The film is a fictionalized account of one woman's attempt to return home.
By DEBORA SHAULIS
Afghan-born journalist Nelofer Pazira asks this question of Americans:
"Why do we have to witness one tragedy to pay attention to another?"
Pazira is also the star of "Kandahar," a part-fiction, part-documentary film that's named for the formerly Taliban-controlled city in Afghanistan. The acclaimed film was released before the Sept. 11 terrorist attacks but became available in the United States only this year.
"Kandahar" will make its local debut Friday at Austintown Movies 3 in Austintown Plaza. It would have played here eventually, but "our interest in the film certainly was intensified given people's curiosity about this part of the world," said Jonathan Forman, president of Cleveland Cinemas, which operates the Austintown theater.
Pazira hopes "Kandahar" will remind moviegoers of our human bonds.
Inspired by life
The film was inspired by events in Pazira's life. Her family left its home in Kabul, Afghanistan, in 1989, when she was 16. They moved to Canada, where she attended college, settled in Ottawa and became a free-lance print and electronic journalist.
Pazira corresponded with a childhood friend, Dyana, who lived in Kabul when the Taliban took over. As women were stripped of their freedom, Dyana grew despondent. Pazira, worried that Dyana was suicidal, tried to return to Kabul in 1998, but failed.
Pazira contacted Iranian filmmaker Mohsen Makhmalbaf for help. He didn't have connections in Afghanistan, but he was moved by her story. He adapted it for film, changed Pazira's friend to her sister, added a time element for dramatic effect and coaxed Pazira into starring in it.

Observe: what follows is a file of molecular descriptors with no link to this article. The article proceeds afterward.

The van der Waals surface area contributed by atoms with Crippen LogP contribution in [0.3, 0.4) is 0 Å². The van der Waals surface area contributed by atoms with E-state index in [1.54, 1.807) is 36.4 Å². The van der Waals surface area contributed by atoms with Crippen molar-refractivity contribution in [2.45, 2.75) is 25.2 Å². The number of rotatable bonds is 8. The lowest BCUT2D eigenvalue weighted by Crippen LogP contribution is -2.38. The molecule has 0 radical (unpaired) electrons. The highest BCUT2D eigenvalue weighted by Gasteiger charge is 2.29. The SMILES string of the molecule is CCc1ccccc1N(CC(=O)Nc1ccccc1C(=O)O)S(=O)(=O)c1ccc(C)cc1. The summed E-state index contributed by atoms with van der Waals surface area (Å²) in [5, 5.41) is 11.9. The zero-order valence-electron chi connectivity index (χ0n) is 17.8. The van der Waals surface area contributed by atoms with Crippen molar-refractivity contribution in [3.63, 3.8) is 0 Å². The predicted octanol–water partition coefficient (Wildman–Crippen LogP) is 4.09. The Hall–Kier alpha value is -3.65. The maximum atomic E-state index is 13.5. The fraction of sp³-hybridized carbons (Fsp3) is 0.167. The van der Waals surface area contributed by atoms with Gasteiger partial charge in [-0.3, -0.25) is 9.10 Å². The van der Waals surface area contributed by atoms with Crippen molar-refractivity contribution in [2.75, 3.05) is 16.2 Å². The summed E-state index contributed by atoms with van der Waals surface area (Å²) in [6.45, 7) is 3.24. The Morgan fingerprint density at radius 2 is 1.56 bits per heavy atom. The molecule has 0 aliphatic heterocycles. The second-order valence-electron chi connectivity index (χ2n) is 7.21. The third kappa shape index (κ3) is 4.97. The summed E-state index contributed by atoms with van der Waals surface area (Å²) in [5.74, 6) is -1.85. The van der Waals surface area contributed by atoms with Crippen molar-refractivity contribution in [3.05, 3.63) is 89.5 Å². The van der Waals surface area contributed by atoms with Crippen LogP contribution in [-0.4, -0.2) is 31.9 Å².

"In a way, the film became a fictionalized journey of what I could not do," Pazira said recently from Toronto.
No professional actors appear in "Kandahar." Filming took place in Niatak, a refugee camp on the Iran-Afghanistan border.
After the Cannes Film Festival in France last May -- where "Kandahar" received the Ecumenical Jury Prize -- promoting the film meant giving geography lessons, or convincing people that Kandahar wasn't a food or a family name, Pazira said.
After Sept. 11, "Afghanistan was put on the map," she said, but in a negative way.
The attacks were "a crime against humanity," Pazira said. She was sitting on the floor of her apartment that day, watching TV and crying. "Basically, I was going back to the horrible memories of the war in Kabul," she recalled.
Still, Pazira wonders if Americans would have been sympathetic to the suffering and isolation of ordinary people in Afghanistan -- the message of "Kandahar" -- if terrorists hadn't attacked on Sept. 11.
Relate to pain
"We should be able to relate to each other's pain," she said, and "not just for one day or one week."
Pazira has relatives in Afghanistan and Pakistan. The people's biggest fear is that they will be abandoned by the United States. With "no structure set to guarantee the stability of Afghanistan," Pazira said, they believe another civil war will be imminent. They are tired of fighting and tired of fleeing their homes, she added.
"Kandahar" played for two weeks in February at Cedar Lee Theatre in Cleveland Heights, another Cleveland Cinemas property. Response was good, though "not as many people came as we thought they might," Forman said. It may have been a knee-jerk reaction by moviegoers, given the plethora of news about Afghanistan since Sept. 11, he noted.
Asked why he decided to show "Kandahar" here, "Austintown has continued to surprise us with the reception of films that some people might say are challenging or limited in appeal," Forman said.